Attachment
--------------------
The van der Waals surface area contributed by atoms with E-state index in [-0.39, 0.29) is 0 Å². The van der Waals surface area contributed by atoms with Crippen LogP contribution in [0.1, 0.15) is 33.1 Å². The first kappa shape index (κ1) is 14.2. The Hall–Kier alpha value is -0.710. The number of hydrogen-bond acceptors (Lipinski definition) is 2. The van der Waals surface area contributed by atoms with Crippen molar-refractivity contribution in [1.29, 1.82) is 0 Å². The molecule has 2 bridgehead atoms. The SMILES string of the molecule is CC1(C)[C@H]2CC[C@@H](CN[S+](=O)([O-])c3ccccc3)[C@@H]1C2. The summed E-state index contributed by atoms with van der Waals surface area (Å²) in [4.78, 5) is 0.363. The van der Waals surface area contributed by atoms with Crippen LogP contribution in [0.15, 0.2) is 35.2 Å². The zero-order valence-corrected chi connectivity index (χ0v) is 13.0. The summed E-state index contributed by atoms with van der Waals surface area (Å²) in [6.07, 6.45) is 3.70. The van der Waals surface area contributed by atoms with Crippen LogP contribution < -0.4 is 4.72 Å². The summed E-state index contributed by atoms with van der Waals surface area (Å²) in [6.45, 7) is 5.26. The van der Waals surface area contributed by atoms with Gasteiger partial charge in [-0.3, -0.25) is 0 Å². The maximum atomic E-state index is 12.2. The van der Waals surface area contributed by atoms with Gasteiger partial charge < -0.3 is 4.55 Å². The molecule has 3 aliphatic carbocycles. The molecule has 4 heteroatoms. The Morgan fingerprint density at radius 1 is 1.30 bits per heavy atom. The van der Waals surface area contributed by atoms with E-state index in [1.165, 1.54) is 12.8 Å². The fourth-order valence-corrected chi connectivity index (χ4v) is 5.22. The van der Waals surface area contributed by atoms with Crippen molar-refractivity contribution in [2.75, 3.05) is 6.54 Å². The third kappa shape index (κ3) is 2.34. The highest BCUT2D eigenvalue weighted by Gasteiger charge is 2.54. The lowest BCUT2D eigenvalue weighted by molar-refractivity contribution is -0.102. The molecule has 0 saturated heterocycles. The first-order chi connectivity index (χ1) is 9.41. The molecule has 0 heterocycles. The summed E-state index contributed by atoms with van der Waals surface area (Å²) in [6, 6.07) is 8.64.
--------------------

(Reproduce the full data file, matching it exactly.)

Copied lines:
The van der Waals surface area contributed by atoms with E-state index in [-0.39, 0.29) is 0 Å². The van der Waals surface area contributed by atoms with Crippen LogP contribution in [0.1, 0.15) is 33.1 Å². The first kappa shape index (κ1) is 14.2. The Hall–Kier alpha value is -0.710. The number of hydrogen-bond acceptors (Lipinski definition) is 2. The van der Waals surface area contributed by atoms with Crippen molar-refractivity contribution in [1.29, 1.82) is 0 Å². The molecule has 2 bridgehead atoms. The SMILES string of the molecule is CC1(C)[C@H]2CC[C@@H](CN[S+](=O)([O-])c3ccccc3)[C@@H]1C2. The summed E-state index contributed by atoms with van der Waals surface area (Å²) in [4.78, 5) is 0.363. The van der Waals surface area contributed by atoms with Crippen LogP contribution in [0.15, 0.2) is 35.2 Å². The zero-order valence-corrected chi connectivity index (χ0v) is 13.0. The summed E-state index contributed by atoms with van der Waals surface area (Å²) in [6.07, 6.45) is 3.70. The van der Waals surface area contributed by atoms with Crippen LogP contribution < -0.4 is 4.72 Å². The summed E-state index contributed by atoms with van der Waals surface area (Å²) in [6.45, 7) is 5.26. The van der Waals surface area contributed by atoms with Gasteiger partial charge in [-0.3, -0.25) is 0 Å². The maximum atomic E-state index is 12.2. The van der Waals surface area contributed by atoms with Gasteiger partial charge < -0.3 is 4.55 Å². The molecule has 3 aliphatic carbocycles. The molecule has 4 heteroatoms. The Morgan fingerprint density at radius 1 is 1.30 bits per heavy atom. The van der Waals surface area contributed by atoms with E-state index in [1.165, 1.54) is 12.8 Å². The fourth-order valence-corrected chi connectivity index (χ4v) is 5.22. The van der Waals surface area contributed by atoms with Crippen molar-refractivity contribution in [2.75, 3.05) is 6.54 Å². The third kappa shape index (κ3) is 2.34. The highest BCUT2D eigenvalue weighted by Gasteiger charge is 2.54. The lowest BCUT2D eigenvalue weighted by molar-refractivity contribution is -0.102. The molecule has 0 saturated heterocycles. The first-order chi connectivity index (χ1) is 9.41. The molecule has 0 heterocycles. The summed E-state index contributed by atoms with van der Waals surface area (Å²) in [6, 6.07) is 8.64.